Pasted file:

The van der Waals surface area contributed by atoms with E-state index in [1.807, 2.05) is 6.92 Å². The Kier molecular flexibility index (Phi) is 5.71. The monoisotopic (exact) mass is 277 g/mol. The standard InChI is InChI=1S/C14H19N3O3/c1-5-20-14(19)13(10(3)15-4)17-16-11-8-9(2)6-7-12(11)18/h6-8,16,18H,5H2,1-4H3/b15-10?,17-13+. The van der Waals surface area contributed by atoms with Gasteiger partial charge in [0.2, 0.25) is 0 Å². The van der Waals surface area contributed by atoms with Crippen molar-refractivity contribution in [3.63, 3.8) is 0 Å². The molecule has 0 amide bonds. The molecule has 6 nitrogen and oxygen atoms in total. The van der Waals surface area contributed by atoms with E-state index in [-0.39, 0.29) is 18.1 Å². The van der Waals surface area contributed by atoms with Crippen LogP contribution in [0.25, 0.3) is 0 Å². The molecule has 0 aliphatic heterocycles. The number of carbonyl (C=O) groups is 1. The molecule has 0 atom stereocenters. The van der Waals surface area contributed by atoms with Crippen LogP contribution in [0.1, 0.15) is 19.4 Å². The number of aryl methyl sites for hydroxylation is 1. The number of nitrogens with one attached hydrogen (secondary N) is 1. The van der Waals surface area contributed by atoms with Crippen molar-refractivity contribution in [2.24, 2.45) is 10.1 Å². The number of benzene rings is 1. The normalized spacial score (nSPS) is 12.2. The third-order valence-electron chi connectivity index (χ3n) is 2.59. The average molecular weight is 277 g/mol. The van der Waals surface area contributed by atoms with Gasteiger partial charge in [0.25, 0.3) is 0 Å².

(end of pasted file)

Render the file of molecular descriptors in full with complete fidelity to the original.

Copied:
The van der Waals surface area contributed by atoms with E-state index in [1.807, 2.05) is 6.92 Å². The Kier molecular flexibility index (Phi) is 5.71. The monoisotopic (exact) mass is 277 g/mol. The standard InChI is InChI=1S/C14H19N3O3/c1-5-20-14(19)13(10(3)15-4)17-16-11-8-9(2)6-7-12(11)18/h6-8,16,18H,5H2,1-4H3/b15-10?,17-13+. The van der Waals surface area contributed by atoms with Gasteiger partial charge in [0.2, 0.25) is 0 Å². The van der Waals surface area contributed by atoms with Crippen molar-refractivity contribution in [3.63, 3.8) is 0 Å². The molecule has 0 amide bonds. The molecule has 6 nitrogen and oxygen atoms in total. The van der Waals surface area contributed by atoms with E-state index in [-0.39, 0.29) is 18.1 Å². The van der Waals surface area contributed by atoms with Crippen LogP contribution in [0.25, 0.3) is 0 Å². The molecule has 0 aliphatic heterocycles. The number of carbonyl (C=O) groups is 1. The molecule has 0 atom stereocenters. The van der Waals surface area contributed by atoms with Crippen LogP contribution in [0.1, 0.15) is 19.4 Å². The number of aryl methyl sites for hydroxylation is 1. The number of nitrogens with one attached hydrogen (secondary N) is 1. The van der Waals surface area contributed by atoms with Crippen molar-refractivity contribution in [2.24, 2.45) is 10.1 Å². The number of benzene rings is 1. The normalized spacial score (nSPS) is 12.2. The third-order valence-electron chi connectivity index (χ3n) is 2.59. The average molecular weight is 277 g/mol. The van der Waals surface area contributed by atoms with Gasteiger partial charge in [0.25, 0.3) is 0 Å².